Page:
ME - posted on 11/04/2011

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I am horrified by all the attacks on women's reproductive rights going on in our country right now...I just don't know what people are thinking!

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Pamela - posted on 11/12/2011

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This is simply about control - particularly over women. I'm telling you ladies, they'll be going after our right to vote and they'll have conservative women singing the tune in harmony before this is over. It's interesting but most women do tend to vote...wait for it...here it comes...PROGRESSIVE. Why? Because progressives tend to stand up for issues in regards to what's good for children, families, and for women. Most women vote in their self interest (most, not all). I believe that's why they're attacking our reproductive rights - but this will not end there. Mark my words.

Richard - posted on 11/08/2011

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I had a great aunt who fought in the voting wars in England a 100 years ago. She was a terror. She was young, swift, and deadly. She would march in her old lady look while waiting for the males on the sidewalks to attack the women marchers. She carry a cane and hobble down the street, when those males attack her, she attack them. Took a few or a lot of men out. She carry a cane that had a brass ball on one end and a brass point on the other. The brass ball could break a knee cap and the point would stab a male in the leg, the point cover with horse poop. The male either hobble for the rest of his life or the leg came off. Coal oil bombs toss into Pubs at night. Cops and Johns attack on the street. Politicans had arm guards escort them around. The House of Lords had all of its windows smash. The Church of England was attack with priests having themselves turn into eunuch. Their churches burn down.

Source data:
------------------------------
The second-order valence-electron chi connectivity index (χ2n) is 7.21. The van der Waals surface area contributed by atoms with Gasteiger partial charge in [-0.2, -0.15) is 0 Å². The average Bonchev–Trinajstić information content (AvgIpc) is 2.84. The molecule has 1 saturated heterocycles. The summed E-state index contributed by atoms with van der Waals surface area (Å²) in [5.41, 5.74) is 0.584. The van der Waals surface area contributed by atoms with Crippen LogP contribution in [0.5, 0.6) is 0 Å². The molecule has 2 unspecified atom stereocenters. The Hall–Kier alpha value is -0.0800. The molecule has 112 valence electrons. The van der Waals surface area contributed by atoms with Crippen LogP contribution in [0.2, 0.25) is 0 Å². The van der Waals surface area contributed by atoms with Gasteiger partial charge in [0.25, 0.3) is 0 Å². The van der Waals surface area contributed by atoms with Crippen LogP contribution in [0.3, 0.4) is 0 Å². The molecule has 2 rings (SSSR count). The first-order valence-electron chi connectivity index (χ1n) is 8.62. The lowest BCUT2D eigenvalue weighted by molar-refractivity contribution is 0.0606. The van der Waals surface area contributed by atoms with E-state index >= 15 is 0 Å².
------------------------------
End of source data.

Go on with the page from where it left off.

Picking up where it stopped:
It was a time that women carry hat pins and my aunt used them with an effect that for a time they were ban on the London streets.
I wonder how a law is going to tell a women who was in Iraq that she can not do anything. Since the US military have some of the most fear highly train bitches in it. Fish in a barrel.
If you women are interest. Try Paladin Press. They have some great Information books, just for you.

Karla - posted on 10/27/2011

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We are farther down the slippery slope than I thought:

Bush Signs Law Granting Personhood to Fetuses

by Jessica Greenfield, Communications Intern

On April 1, 2004, George W. Bush added his signature to yet another piece of deceptive legislation designed to weaken women's reproductive freedom. Now a federal law, the so-called Unborn Victims of Violence Act (UVVA) establishes a fetus or embryo from the moment of conception as a separate victim in federal crimes, for the purpose of granting legal personhood to the fetus and setting up an eventual conflict with Roe v. Wade.

"The sponsors of this cynical bill are trying to redefine the Fourteenth Amendment to U.S. Constitution, which guarantees equal protection of the law to 'persons,'" said NOW President Kim Gandy, "a constitutional protection which has never been defined to include fetuses." This law, while ostensibly including an exception for legal abortion, nonetheless sets a collision course with Roe, the 1973 case in which the Supreme Court held that a fetus is not in the legal sense a "person" within the meaning of the Fourteenth Amendment.

Sponsors of the legislation claim that increased penalties for these violent crimes will protect more battered pregnant women from abuse and even death. But these claims proved hollow when UVVA supporters in both the House and Senate voted to defeat amendments proposed by Sen. Dianne Feinstein, D-Calif., and Rep. Zoe Lofgren, D-Calif., that would have increased the penalty for a crime committed against a pregnant woman but would exclude from the text the language that establishes the fetus as an "unborn child."

"If our government wants to address the pervasive problem of violence against pregnant women, they need to pass increased funding for education and for enforcement," said Gandy. "Any injury inflicted on a woman, pregnant or not, should be prosecuted as a crime against the woman."

Although supporters of this bill have attempted to conceal the obvious ramifications for Roe v. Wade, President Bush made clear at the signing that this legislation is part of his effort to build a "culture of life" (as he defines it) in the United States. Feminists know that the culture Bush seeks does not include reproductive freedom and access to a full range of health services for women.

In a speech on the anniversary of Roe, Gandy said: "Conservative forces have been chipping away at the rights guaranteed in Roe v. Wade for more than two decades. The most vulnerable women among us—young women, poor women, rural women—have suffered the brunt of these attacks. During the last three years, the war against women's reproductive freedom has been stepped up dramatically. Now George W. Bush and the right-wing led Congress are literally signing away women's reproductive rights."

http://www.now.org/nnt/spring-2004/perso...